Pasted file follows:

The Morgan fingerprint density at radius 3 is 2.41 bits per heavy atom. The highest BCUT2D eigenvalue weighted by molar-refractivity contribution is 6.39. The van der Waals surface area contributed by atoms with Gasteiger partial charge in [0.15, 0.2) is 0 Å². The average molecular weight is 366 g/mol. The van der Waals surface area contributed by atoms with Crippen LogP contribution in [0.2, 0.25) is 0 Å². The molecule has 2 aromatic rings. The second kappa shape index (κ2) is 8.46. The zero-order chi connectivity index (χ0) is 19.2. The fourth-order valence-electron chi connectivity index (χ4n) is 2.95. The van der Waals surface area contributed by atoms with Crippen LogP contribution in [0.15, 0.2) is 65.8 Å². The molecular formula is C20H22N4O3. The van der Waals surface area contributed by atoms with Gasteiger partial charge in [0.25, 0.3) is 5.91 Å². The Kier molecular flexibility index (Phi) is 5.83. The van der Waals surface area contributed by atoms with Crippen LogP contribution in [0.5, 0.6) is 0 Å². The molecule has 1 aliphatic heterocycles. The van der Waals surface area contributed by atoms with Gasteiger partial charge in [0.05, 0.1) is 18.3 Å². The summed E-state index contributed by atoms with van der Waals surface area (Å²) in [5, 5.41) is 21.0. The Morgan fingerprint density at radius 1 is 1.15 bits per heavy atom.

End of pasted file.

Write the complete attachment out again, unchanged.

The Morgan fingerprint density at radius 3 is 2.41 bits per heavy atom. The highest BCUT2D eigenvalue weighted by molar-refractivity contribution is 6.39. The van der Waals surface area contributed by atoms with Gasteiger partial charge in [0.15, 0.2) is 0 Å². The average molecular weight is 366 g/mol. The van der Waals surface area contributed by atoms with Crippen LogP contribution in [0.2, 0.25) is 0 Å². The molecule has 2 aromatic rings. The second kappa shape index (κ2) is 8.46. The zero-order chi connectivity index (χ0) is 19.2. The fourth-order valence-electron chi connectivity index (χ4n) is 2.95. The van der Waals surface area contributed by atoms with Crippen LogP contribution in [0.15, 0.2) is 65.8 Å². The molecular formula is C20H22N4O3. The van der Waals surface area contributed by atoms with Gasteiger partial charge in [0.25, 0.3) is 5.91 Å². The Kier molecular flexibility index (Phi) is 5.83. The van der Waals surface area contributed by atoms with Crippen LogP contribution in [0.5, 0.6) is 0 Å². The molecule has 1 aliphatic heterocycles. The van der Waals surface area contributed by atoms with Gasteiger partial charge in [0.05, 0.1) is 18.3 Å². The summed E-state index contributed by atoms with van der Waals surface area (Å²) in [5, 5.41) is 21.0. The Morgan fingerprint density at radius 1 is 1.15 bits per heavy atom.